Once the dough is fully kneaded, it should feel soft, pliable, and cool to the touch. The dough should not stick to your hands when you remove it from the bowl.
Allow the dough to rise:
Once the dough has been kneaded, remove it from the bowl. Grease the inside of the bowl with pan spray or a small amount of butter, then return the dough back to the bowl. Turn the dough over so the greased side is now facing up. This keeps the dough from crusting over as it rises.
Cover the bowl with a clean kitchen towel or with a piece of plastic wrap and put the bowl in a warm, draft-free area of your kitchen (my microwave is my go-to dough rising spot).
Allow the dough to rise for 1 hour, or until it has doubled in size.
Punch the dough down:
Once the dough has risen, punch it down. After punching it down, cover the ball of dough with a clean towel and let the dough rest for 15 minutes on the countertop while you mix the pumpkin-cinnamon filling. Just clean the mixing bowl and make the filling in that.
Make the pumpkin-cinnamon filling:
In a mixing bowl, add the softened butter. Using an electric hand mixer, blend the butter until it’s smooth, about 30 seconds. Add the remaining pumpkin puree and the flour. Mix on low speed for 30 seconds to 1 minute, scraping down the bowl and beaters once during mixing. The pumpkin and flour should form a smooth spread with the butter.
In a separate bowl, use a whisk to combine the brown sugar, cinnamon, nutmeg, ginger, cloves, and allspice.
Roll out and fill the pumpkin dough:
On a lightly floured surface, use a rolling pin to roll the pumpkin dough into a 1/4-inch thick rectangle of dough that measures 18 x 17-inches.
Spread the pumpkin-butter mixture over the surface of the dough, leaving a 1-inch margin along one long side of the dough. This margin will allow you to seal the roll later.
Sprinkle the spiced-sugar mixture evenly over the part of the dough with pumpkin-butter.
Roll the dough:
Starting with the longest side, roll the dough tightly from one end to the next. Pinch the roll to seal it and position it so that the seam is down.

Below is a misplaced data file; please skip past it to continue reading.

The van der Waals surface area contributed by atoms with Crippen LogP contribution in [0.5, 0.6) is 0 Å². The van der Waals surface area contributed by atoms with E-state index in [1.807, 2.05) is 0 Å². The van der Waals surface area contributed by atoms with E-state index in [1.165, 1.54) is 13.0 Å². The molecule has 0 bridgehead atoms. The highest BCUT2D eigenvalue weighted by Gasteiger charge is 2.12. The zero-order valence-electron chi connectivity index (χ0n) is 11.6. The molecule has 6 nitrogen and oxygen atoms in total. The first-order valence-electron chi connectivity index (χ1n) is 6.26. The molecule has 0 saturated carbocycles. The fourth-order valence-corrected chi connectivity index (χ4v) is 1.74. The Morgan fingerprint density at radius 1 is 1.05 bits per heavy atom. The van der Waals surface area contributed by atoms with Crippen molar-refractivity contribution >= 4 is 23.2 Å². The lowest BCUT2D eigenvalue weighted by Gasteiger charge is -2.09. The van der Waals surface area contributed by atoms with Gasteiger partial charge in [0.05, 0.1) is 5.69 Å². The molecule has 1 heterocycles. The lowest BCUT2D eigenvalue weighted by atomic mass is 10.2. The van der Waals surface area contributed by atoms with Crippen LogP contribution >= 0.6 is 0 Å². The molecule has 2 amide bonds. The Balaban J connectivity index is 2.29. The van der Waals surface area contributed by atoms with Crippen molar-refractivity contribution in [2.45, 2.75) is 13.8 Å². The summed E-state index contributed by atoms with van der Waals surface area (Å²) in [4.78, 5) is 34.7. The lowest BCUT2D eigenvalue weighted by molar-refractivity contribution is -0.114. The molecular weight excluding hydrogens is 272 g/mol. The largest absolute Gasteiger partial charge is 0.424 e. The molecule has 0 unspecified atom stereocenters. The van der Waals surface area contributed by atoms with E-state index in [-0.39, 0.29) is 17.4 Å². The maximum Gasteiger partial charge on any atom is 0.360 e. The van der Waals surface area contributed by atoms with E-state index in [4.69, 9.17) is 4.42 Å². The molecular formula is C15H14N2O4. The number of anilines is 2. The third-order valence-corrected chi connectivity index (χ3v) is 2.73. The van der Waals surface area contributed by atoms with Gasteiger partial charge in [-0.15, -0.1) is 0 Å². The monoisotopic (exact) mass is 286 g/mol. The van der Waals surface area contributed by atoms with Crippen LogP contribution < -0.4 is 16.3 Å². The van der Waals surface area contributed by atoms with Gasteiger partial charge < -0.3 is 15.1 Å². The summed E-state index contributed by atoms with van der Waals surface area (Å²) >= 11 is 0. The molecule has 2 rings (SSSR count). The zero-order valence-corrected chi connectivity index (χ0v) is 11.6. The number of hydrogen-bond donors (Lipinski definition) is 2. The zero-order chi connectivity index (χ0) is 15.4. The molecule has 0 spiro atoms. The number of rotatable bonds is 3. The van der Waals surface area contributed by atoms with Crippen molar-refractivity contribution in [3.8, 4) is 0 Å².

Slice the rolls and rise again:
Cut the log of pumpkin cinnamon dough into 1 1/2-inch slices. You should end up with 12 rolls.
Spray a 15 x 10 3/4-inch baking dish (or a 9x13-inch baking dish if you have it) with butter or non-stick cooking spray.
Arrange the rolls in the baking dish, making sure to leave 1/4 inch of space around each one to allow for room to rise.
Cover the baking dish with a clean kitchen towel or a piece of plastic wrap and set it in a warm, draft-free area in the kitchen. Allow the rolls to rise a second time, this time for 30 minutes.
Preheat the oven:
While the rolls are rising, preheat your oven to 350°F/177°C.
Bake the rolls:
Once the rolls have risen a second time, they should puff up noticeably and fill the baking dish. Place uncovered in the oven and bake for 25-30 minutes, or until golden brown and risen. Remove the dish from the oven and allow the rolls to cool for 10 minutes.
Make the cream cheese frosting:
In a mixing bowl, or the bowl of a stand mixer fitted with a paddle attachment, add the butter and cream cheese. Beat together on low speed until smooth, or about 2 to 3 minutes. Stop the mixer and scrape down the bowl and beater.
Add 3 cups of powdered sugar and vanilla extract. Mix again on low speed for another 2 or 3 minutes. Stop the mixer and scrape down the bowl and beater once during the mixing time. Add the remaining powdered sugar if you prefer a thicker frosting. Use it as-is for thinner frosting.
Frost the pumpkin cinnamon rolls:
After the rolls have cooled, slather the cream cheese frosting on the tops of each roll.
Store the baked, frosted rolls in the refrigerator for 3 days. Reheat in the microwave for 30 seconds to 1 minute to warm them.